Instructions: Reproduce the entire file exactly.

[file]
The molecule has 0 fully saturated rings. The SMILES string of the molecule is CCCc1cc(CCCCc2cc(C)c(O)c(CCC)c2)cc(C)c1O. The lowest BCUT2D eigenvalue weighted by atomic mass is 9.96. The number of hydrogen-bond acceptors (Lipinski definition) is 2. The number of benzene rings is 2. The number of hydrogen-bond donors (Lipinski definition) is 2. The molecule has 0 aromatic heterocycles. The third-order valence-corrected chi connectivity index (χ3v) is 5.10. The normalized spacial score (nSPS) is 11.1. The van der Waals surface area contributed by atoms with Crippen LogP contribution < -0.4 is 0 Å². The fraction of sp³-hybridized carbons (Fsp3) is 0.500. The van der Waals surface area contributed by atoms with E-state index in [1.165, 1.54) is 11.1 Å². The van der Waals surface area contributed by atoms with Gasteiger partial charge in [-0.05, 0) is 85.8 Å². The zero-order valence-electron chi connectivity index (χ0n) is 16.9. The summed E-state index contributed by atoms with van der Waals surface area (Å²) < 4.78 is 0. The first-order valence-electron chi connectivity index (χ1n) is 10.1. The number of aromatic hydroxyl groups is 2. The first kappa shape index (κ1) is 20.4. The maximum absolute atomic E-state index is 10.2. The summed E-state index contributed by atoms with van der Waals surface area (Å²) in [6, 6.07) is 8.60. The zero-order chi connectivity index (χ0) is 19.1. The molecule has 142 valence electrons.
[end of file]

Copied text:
The molecule has 0 fully saturated rings. The SMILES string of the molecule is CCCc1cc(CCCCc2cc(C)c(O)c(CCC)c2)cc(C)c1O. The lowest BCUT2D eigenvalue weighted by atomic mass is 9.96. The number of hydrogen-bond acceptors (Lipinski definition) is 2. The number of benzene rings is 2. The number of hydrogen-bond donors (Lipinski definition) is 2. The molecule has 0 aromatic heterocycles. The third-order valence-corrected chi connectivity index (χ3v) is 5.10. The normalized spacial score (nSPS) is 11.1. The van der Waals surface area contributed by atoms with Crippen LogP contribution < -0.4 is 0 Å². The fraction of sp³-hybridized carbons (Fsp3) is 0.500. The van der Waals surface area contributed by atoms with E-state index in [1.165, 1.54) is 11.1 Å². The van der Waals surface area contributed by atoms with Gasteiger partial charge in [-0.05, 0) is 85.8 Å². The zero-order valence-electron chi connectivity index (χ0n) is 16.9. The summed E-state index contributed by atoms with van der Waals surface area (Å²) < 4.78 is 0. The first-order valence-electron chi connectivity index (χ1n) is 10.1. The number of aromatic hydroxyl groups is 2. The first kappa shape index (κ1) is 20.4. The maximum absolute atomic E-state index is 10.2. The summed E-state index contributed by atoms with van der Waals surface area (Å²) in [6, 6.07) is 8.60. The zero-order chi connectivity index (χ0) is 19.1. The molecule has 142 valence electrons.